Yes, if you’re caught lying on a mortgage application, you could face consequences that vary depending on the nature of the lie. Even a little ‘white lie’ could severely shake up your life and home ownership status.

1. Your home loan application could be declined

If the lender finds false information in your loan application, it’s very likely that your application will be rejected.

Additionally, you could be blacklisted. Lenders typically share data and information on known fraudsters, so you may find it difficult to secure a home loan from any lender.

Before you lie on your application, think about whether one lie is worth possibly doing away with your dreams of property ownership.

2. The lender could call your home loan in

In the off chance that your lie escapes the attention of the lender, it could come back to haunt you later - one way or another.

Lies can slip through the cracks in the application process, but that doesn’t mean that you have got away with it. Lenders conduct audits from time to time, and if fraud is uncovered, your mortgage could be called in.

When your loan is called in, you typically have 30 days to fully repay your loan. This will likely require you to sell your property and lose your home.

3. Facing financial stress

Ultimately by lying, you are risking putting yourself through financial hardship. Most borrowers lie with the intention of taking out a bigger loan, but they risk biting off more than they can chew.

For example, if you don’t mention one of your debts, the lender could overestimate your borrowing power. This could lead to you being approved for a loan that you can’t afford to repay because your expenses are actually higher than you led your lender to believe.

If you struggle to meet your repayment obligations, you put more of a spotlight on yourself and your lie could come to the surface.

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Can lenders and mortgage brokers tell if you’re lying on your home loan application?

Sometimes they can, sometimes they can’t. Comprehensive credit reporting (CCR) has made it so every credit history detail is reported in your credit file and can be analysed by lenders.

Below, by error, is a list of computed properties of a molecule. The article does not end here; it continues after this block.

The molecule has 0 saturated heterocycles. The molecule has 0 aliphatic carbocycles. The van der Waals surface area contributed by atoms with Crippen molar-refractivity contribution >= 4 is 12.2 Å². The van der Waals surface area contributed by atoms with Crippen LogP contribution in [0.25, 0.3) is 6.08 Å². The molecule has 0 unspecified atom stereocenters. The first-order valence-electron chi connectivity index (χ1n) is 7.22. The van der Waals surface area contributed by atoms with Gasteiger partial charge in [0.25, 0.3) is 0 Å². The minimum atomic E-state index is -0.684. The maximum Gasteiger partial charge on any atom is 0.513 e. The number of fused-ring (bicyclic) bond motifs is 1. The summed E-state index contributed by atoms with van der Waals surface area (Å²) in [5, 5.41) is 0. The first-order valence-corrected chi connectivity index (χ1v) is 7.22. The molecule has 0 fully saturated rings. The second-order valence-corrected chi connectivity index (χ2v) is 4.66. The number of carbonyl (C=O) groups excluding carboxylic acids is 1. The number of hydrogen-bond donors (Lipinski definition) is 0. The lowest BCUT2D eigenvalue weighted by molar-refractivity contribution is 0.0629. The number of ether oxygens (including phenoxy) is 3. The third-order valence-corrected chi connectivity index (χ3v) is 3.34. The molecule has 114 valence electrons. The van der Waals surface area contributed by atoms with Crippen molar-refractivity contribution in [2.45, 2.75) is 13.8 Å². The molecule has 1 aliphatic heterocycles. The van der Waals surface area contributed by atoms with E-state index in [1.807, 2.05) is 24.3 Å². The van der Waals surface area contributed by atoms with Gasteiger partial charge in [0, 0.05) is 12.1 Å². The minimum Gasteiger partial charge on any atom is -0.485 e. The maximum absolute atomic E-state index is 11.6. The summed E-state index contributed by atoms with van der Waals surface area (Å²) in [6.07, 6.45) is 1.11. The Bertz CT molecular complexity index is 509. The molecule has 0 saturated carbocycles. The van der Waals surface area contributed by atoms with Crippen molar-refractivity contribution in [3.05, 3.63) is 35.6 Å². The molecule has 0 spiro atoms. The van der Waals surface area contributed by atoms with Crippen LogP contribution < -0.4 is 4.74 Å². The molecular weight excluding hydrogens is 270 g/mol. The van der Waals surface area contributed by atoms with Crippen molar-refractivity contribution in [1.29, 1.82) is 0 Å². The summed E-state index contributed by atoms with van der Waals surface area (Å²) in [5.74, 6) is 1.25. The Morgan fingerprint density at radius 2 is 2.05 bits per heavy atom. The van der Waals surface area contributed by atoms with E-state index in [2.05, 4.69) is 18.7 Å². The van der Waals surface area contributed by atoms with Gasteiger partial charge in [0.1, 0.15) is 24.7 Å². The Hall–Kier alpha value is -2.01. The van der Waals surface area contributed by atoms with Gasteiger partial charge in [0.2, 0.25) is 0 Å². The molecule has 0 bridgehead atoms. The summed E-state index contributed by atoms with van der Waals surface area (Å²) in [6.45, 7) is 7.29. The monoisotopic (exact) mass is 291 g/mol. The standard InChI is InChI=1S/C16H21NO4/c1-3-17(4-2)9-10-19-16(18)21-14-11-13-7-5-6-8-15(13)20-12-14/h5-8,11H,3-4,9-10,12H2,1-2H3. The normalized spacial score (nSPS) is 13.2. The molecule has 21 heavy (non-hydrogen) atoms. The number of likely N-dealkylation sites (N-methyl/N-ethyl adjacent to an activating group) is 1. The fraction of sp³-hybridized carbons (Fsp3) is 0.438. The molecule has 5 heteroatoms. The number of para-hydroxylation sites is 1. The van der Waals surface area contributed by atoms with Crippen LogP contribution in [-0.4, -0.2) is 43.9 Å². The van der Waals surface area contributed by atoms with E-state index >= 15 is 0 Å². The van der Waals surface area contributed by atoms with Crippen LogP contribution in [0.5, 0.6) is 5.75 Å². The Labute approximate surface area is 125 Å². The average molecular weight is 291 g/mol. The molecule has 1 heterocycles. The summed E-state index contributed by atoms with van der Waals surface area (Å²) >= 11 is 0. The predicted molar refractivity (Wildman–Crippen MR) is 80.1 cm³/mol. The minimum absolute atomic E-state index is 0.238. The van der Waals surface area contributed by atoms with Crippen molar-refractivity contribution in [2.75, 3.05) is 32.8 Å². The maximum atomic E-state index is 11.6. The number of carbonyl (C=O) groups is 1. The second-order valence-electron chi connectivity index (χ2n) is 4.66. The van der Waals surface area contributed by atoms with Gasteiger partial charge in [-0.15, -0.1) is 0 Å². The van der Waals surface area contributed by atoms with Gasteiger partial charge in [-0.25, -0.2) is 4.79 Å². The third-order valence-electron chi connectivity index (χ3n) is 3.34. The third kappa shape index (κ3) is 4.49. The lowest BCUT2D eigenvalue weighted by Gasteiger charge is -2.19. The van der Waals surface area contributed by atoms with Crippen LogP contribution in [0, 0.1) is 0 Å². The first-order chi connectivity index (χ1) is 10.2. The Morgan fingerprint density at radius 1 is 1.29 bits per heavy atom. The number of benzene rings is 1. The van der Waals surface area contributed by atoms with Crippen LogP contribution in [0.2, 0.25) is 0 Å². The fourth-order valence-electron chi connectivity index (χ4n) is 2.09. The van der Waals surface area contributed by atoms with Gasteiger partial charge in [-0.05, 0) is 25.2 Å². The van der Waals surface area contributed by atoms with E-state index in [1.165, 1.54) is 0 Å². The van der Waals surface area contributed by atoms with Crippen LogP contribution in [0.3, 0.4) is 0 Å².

Additionally, payslips and bank statements are cross-checked, ABNs get checked, tax information gets assessed – essentially, everything is picked through with a fine-toothed comb.

So, any false information or inconsistencies are likely to be picked up at this stage. However, as mentioned above, banks and lenders may conduct audits post-settlement that can identify fraud and anomalies in borrowers.

Plus, if you are struggling to make your mortgage repayments, it’s possible that your lender will investigate your circumstances. They may find that you misrepresented your financial situation in your initial application.

Lastly, if you refinance your home loan, past lies can come to the surface. You should be careful to avoid providing false information on your home loan application when refinancing as well.

Misrepresenting personal and financial information in your home loan application is never a good idea. It’s always smarter to wait until you can actually afford to manage the loan you want than risk committing fraud.

Lendi’s Home Loan Specialists can guide you through the home loan application process. Book an appointment today to start your home loan journey.

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The information in this post is general in nature and should not be considered personal or financial advice. You should always seek professional advice or assistance before making any financial decisions.

Tags: home loan, first home, first home buyer, first property, new purchase, refinance, loan fraud, application form